given as:
12 =
OM
Multiply N
O
L-./M N
>? ! E F BC
9
, 12 on both sides to get
OM
, 12 N
, 12 =
>? ! BC O M
N
, 12
10
Taking Hermitian transpose on both sides we get
OM
N
O
, 12 N
O
, 12 L-./ = N
L-./ =
O
N
OM
N
, 12
>? ! BC
, 12 >? ! BC
O , 12
, 12 N
However the above solution is not robust since the magnitude of beamformer can
OM
be very large when N
O
, 12 N
, 12 is very small. This is challenging especially at
higher frequencies and deeper scan locations where attenuation results in small values of
O
N
, 12 . The robustness of a beamformer to errors between actual and estimated models
and to background noise is proportional to the norm of the weight vector or noise gain.
24
The noise gain for our beamformer is defined as
V-./ = L-./M L-./
DDDD
OM
N
V-./ = L-./ L-./ = M
O
N
, 12
O
, 12 N
M
V-./ =
OM
N
>? ! BC
, 12
1
O
, 12 N
The noise gain increases as |DDDD
O
N
OM
N
, 12
=
, 12 >? ! BC
= M
O , 12
O
, 12 N
N
∑=
1
|DDDD
1
O
, 12 N
, 12
, 12 |
, 12 | decreases. In order to control the noise
gain and obtain a robust beamformer, assume a penalized least squares problem:
MO
W-./ = arg minL-2/ - |L-./ N
, 12 −
>? ! BC ]
| +
=
^ -./|
_ -./|
/
where ^ -./ is the penalty weight and is selected in such a way that the norm of
_ -./
is traded against the approximation error. The penalty weights can be represented as
a diagonal matrix P[l].
O
W-./ = arg minL-2/ - |L-./M N
, 12 −
>? ! BC ]
| + L-./M `-./L-.//
We know that the above equation will have one minimum as the function W-./ is a
parabola.
Taking the derivative of W-./ with respect to L-./ and equating it to zero, we can
find the value of L-./ for which the function W-./ has a minimum.
6W-./
O
= 2aL-./M N
6L-./
O
L-./M N
OM
, 12 N
, 12 −
>? ! BC
OM
bN
, 12 + 2L-./M `-./ = 0
OM
, 12 + L-./M `-./ = N
, 12
>? ! BC
Applying Hermitian transpose on both sides we get:
O
N
OM
, 12 N
O
, 12 + `-./ L-./ = N
25
, 12
>? ! BC
L-./ =
O
N
O , 12
N
OM
, 12 N
>? ! BC
, 12 + `-./
This equation can also be written as:
L-./ =
O , 12
` -./N
O M , 12 ` -./N
O
N
>? ! BC
, 12 + 1
It can be observed that as ^ -./ decreases, the approximation error decreases but
the norm of
-./ increases. To compensate for these effects, the penalty weights are
selected as ^ -./ = |DDDD
, 12 |. This reduces the beamformer coefficients as:
-./ =
|DDDD
DDDD
, 12 >? ! BC
, 12 | 1 + ∑= |DDDD , 12 |
The beamformer weights are calculated in MATLAB using the imported near
electric field values. The images are formed, visualized and compared using MATLAB.
26
CHAPTER 5
RESULTS
5.1 Tumor detection using UWB antenna
The Microwave imaging via space frequency (MISF) algorithm was used for the
2D image reconstruction of the breast phantom using an UWB 3X3 array sensor. The breast
phantom with a 10mm tumor is placed in the near field region of the sensor array. It is an
adaptive beamforming filter. The weights of the beamforming filter are data dependent in
nature that is it depends on the backscattered electric field signals. Equation (2) can be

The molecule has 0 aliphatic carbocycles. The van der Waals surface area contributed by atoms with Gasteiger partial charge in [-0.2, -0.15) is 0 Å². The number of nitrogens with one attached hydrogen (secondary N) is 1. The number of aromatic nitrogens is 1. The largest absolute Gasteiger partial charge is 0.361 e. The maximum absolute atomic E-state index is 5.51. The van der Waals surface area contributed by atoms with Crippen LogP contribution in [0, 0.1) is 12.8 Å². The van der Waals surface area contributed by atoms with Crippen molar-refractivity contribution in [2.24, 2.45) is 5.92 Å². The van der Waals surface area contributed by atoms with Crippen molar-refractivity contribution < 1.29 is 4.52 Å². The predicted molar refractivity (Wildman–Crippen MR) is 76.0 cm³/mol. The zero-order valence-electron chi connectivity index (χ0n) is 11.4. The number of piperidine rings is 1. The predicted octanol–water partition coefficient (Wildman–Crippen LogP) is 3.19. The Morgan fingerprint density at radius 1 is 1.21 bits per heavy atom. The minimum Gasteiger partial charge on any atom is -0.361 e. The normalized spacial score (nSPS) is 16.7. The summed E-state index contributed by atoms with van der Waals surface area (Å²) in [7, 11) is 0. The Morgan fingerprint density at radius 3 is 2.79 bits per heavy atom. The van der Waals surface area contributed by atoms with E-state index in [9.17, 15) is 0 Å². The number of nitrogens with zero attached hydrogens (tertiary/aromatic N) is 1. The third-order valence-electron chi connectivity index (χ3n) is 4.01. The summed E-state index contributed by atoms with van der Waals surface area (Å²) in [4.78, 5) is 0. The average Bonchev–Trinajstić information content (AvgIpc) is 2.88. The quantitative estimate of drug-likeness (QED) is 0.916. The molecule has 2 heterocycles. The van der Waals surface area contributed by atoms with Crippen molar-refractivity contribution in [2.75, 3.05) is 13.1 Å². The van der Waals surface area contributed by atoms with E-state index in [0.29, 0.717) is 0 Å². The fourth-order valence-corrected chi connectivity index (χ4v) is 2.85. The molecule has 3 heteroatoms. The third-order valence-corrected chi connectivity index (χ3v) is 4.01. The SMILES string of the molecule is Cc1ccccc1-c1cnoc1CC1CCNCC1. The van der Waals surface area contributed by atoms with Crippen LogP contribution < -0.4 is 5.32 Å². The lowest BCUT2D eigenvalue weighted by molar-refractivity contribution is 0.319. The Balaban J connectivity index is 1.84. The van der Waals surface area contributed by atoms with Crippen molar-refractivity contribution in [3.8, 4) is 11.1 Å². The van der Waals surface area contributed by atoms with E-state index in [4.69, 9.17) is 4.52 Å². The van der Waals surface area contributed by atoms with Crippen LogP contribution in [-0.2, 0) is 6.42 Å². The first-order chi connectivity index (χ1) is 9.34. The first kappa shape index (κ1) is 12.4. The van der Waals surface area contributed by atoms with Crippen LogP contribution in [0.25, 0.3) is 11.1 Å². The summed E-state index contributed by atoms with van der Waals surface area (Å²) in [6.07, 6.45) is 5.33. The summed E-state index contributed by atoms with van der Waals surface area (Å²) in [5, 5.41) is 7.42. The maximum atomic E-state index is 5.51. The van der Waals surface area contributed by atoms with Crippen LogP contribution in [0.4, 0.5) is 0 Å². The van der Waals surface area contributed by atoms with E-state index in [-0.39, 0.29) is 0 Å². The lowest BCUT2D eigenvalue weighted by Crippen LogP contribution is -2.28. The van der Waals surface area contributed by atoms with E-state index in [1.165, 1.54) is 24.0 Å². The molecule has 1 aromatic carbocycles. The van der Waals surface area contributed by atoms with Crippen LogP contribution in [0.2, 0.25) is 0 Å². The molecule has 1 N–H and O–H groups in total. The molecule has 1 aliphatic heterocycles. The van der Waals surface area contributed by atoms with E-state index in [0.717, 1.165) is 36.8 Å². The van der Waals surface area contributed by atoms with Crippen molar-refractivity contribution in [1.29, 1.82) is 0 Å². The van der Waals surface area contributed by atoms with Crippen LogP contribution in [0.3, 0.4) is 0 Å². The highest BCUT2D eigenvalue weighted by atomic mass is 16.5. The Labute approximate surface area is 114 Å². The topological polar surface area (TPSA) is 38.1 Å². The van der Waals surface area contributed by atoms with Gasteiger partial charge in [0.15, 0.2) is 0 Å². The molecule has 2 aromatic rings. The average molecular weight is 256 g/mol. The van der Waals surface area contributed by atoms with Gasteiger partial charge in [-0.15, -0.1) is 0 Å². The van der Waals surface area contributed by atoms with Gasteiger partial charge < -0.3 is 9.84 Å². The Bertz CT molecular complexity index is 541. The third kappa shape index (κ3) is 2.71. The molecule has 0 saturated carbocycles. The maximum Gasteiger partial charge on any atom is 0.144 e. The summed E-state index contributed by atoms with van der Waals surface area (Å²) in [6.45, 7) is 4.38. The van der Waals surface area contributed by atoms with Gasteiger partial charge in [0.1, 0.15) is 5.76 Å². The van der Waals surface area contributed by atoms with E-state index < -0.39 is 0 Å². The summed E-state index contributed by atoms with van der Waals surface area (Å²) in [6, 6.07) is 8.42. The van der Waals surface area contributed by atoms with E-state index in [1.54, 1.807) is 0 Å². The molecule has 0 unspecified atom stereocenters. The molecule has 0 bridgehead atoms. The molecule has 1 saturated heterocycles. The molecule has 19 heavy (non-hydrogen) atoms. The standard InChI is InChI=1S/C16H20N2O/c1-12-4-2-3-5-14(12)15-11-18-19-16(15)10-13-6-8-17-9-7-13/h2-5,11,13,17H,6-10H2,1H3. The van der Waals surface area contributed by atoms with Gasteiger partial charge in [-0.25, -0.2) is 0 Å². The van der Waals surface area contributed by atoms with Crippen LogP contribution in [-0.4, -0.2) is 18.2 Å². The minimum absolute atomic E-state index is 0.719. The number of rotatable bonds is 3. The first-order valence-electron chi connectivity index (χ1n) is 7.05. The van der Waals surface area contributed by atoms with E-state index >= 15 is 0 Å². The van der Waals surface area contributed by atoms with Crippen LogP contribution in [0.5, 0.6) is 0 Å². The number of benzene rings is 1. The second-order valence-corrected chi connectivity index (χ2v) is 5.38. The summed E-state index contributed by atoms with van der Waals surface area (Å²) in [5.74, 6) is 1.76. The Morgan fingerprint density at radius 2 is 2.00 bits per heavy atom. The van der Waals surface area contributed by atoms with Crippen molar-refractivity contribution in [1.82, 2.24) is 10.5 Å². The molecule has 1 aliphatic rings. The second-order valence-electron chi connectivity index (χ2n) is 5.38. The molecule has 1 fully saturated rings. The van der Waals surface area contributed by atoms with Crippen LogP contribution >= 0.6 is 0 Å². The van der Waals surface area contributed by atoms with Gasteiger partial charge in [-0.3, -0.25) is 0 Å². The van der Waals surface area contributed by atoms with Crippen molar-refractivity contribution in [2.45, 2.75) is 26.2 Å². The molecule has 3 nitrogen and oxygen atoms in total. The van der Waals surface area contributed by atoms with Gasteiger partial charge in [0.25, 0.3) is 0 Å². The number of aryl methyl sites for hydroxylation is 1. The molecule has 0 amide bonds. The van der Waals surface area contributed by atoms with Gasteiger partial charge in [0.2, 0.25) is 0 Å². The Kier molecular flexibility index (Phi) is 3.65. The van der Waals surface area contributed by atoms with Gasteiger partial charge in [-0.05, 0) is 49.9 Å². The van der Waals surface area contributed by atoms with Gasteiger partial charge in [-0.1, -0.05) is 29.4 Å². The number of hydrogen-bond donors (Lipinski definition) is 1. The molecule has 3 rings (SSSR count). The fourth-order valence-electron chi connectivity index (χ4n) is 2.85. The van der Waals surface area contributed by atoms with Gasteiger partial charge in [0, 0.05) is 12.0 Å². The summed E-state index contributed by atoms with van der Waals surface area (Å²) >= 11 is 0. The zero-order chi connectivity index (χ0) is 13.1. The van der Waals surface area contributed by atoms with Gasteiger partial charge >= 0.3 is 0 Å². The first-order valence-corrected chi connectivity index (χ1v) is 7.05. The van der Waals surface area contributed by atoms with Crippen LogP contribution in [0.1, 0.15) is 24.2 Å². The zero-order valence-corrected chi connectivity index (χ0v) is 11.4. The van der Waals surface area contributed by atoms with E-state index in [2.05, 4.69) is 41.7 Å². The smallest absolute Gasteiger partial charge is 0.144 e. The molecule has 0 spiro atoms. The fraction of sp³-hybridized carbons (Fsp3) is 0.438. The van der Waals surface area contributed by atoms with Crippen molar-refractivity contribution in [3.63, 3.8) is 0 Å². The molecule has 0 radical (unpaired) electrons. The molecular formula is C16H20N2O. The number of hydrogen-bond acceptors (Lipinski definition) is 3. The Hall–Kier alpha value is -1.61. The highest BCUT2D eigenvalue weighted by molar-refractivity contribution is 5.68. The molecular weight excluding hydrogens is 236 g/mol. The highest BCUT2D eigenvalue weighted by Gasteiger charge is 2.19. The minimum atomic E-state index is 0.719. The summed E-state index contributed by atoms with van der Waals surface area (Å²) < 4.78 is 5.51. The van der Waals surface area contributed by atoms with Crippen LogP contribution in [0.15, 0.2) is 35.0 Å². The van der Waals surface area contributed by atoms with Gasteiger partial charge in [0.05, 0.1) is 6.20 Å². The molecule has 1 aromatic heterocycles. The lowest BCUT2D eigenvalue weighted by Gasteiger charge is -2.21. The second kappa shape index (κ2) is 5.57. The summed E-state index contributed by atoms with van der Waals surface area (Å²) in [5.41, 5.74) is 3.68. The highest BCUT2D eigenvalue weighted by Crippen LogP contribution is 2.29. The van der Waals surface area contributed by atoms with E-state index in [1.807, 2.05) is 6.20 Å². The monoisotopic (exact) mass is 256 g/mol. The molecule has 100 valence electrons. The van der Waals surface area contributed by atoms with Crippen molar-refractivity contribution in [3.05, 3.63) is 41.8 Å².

rewritten as
Wd (f) =
|eff ( ,f)|g hi g hjklm
|eff ( ,f)| n E∑hop&ehh ( ,f)&q
(7)
The real and the imaginary parts of the weights are hence derived as
Re Wd (f)) =
Im Wd (f)) =
stu vf E wxy
(8)
u{| vf E wxy
(9)
n E∑hop&ehh ( ,f)&q
n E∑hop&ehh ( ,f)&q
The weights are visualized for the 4 elements of the array since all others are
symmetric in nature with respect to the breast phantom as shown in fig 13. The visual
representation of the real and imaginary parts of the adaptive filter weights are shown in
fig 14 and 15.
27
Figure 14 Breast Phantom with tumor in front of a 3X3 UWB sensor array
0.08
Real part of the Weights
0.06
0.04
0.02
0
-0.02
-0.04
-0.06
6
6.5
7
Frequency
7.5
Figure 15 Real part of the filter weights
28
8
x 10
9
Figure 16 Imaginary part of the filter weights
The MISF algorithm was applied on two types of 3D breast phantoms with 5mm
and 10mm tmors repectively. Fig 16 shows the near field backscattered electric field
signals from a breast phantom with 5 and 10mm tumors. The backscattered signal from a
breast phantom with 10mm tumor has a higher signal strength when compared to the
phantom with 5mm tumor. Fig 17 shows that the magnitude of adaptive weights
irrespective of the embedded element in the array considered, will be inversely proportional
to the backscattered signal received by the element. This is theoretically proved by the
following equation derived from equation 7.
29
R=10mm
R=5mm
Absolute value of Weights
Figure 17 Near field backscattered electric field signals from center element for a breast
phantom with 5mm and 10mm tumors
Figure 18 The absolute value of the adaptive weights with respect to frequency for a
breast phantom with 5mm and 10mm tumors
Using this beamforming algorithm the images of the interior of the breast are
reconstructed. Since MISF is a spatio-frequency filter, the backscattered energy for each
location inside the breast is visualized using the MATLAB software. The image is 2D since
a coronal slice that cuts exactly through the center of the breast is mapped with respect to
the spatial location. The following figures 18 (a) and (b) show the 2D image of the breast
30